If changing jobs or careers is on your mind, you are not alone. A Money magazine survey reveals that 60 percent of people are looking for a "fresh start" job. Jean talks with Jennifer Merritt, a special projects editor for Money , about the 20 best jobs in America for people of all ages and backgrounds.
Jennifer says the people surveyed who are looking for a new job or career varied from young people to retired military personnel and baby boomers. "So many people were thinking about making a change, trying to make a change or considering it," Jennifer says. "We thought it would be a good idea to take a peek at what kind of a second act is best for all these different people."
Top five career picks for the young and restless: Product/brand manager, staff nurse, property manager, public accountant, IT generalist, engineer
Many people who fall into the category of young and restless have been in the workforce for five or six years and are looking for higher pay, a chance of advancement and some control, Jennifer says. Anything you can do to prove you are ready to jump into a new career will help you transition to a new job, she says. "They are the group that is perhaps sought after, but also the most challenged at finding a new job," Jennifer says. "They have been schooled in a certain career and they have to show a commitment that they are ready for this next career." You may have to take classes, volunteer your time or get a different degree to get into a new field.
Becoming a nurse will guarantee you a job for years to come, Jennifer says, with more than 1 million job openings for nurses in the next eight years. "You could be a traveling nurse and see the country," she says. "You could get that three-day-a-week work schedule right now."
Top five career picks for parents returning to work: Executive recruiter, nonprofit manager, sales representative, marketing analyst, accountant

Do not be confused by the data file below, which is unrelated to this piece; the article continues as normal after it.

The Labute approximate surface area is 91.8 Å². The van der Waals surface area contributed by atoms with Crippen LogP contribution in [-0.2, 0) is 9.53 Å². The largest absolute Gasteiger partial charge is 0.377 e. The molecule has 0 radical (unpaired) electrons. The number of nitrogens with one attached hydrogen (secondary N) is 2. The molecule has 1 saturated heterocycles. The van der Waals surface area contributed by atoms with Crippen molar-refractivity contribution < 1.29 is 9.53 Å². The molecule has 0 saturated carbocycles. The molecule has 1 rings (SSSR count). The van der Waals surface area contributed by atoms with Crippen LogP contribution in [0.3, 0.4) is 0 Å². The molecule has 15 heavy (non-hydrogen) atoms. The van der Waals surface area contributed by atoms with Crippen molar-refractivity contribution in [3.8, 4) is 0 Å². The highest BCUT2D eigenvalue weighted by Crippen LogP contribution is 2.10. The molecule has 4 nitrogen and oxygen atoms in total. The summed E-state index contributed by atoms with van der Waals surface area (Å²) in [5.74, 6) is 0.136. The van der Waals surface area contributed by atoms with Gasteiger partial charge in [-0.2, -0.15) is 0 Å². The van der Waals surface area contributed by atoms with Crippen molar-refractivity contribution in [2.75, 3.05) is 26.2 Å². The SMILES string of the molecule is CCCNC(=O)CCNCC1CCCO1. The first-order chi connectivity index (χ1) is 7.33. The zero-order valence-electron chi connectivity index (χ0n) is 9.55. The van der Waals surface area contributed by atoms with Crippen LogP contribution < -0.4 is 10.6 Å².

Jennifer says many of the top jobs and careers for parents going back to work offer flexible schedules. Joining some professional organizations and attending conferences will help you get a firm handle on your chosen field, she says. If you are looking to get back into your former career, Jennifer says you need to reach out to your contacts. "Stay involved in your network—try to have lunch with old colleagues."
Top five career picks for military personnel getting into the private sector: Operations or intelligence analyst, network systems manager, field service engineer, operations manager logistics, senior trainer/training manager
Military personnel often retire in their 40s and want to continue working in a new career. Jennifer says translating a military career into a second-act job means dropping some of the military lifestyle. "Drop the sirs and ma'ams—loosen up a little so you are not seen as too stiff," Jennifer says. When moving from the military to the private sector, Jennifer says you should use your experience and look for an easy transition into operations or intelligence fields, where you can use your security clearance and background.
Top five career picks for people over 50: Nonprofit executive, patient rep, celebrant, financial adviser, teacher
Jennifer says getting into the nonprofit sector, becoming a patient representative in healthcare or a celebrant who performs at weddings, are all fulfilling jobs that many baby boomers are looking for. "[They are] looking for something meaningful that helps their community become better, while still getting a paycheck," Jennifer says. Your age and experience can also be an advantage if you are trying to market yourself as a consultant in your field. "You know how to cut costs, you may have dealt with a problem a company has gone through before," Jennifer says.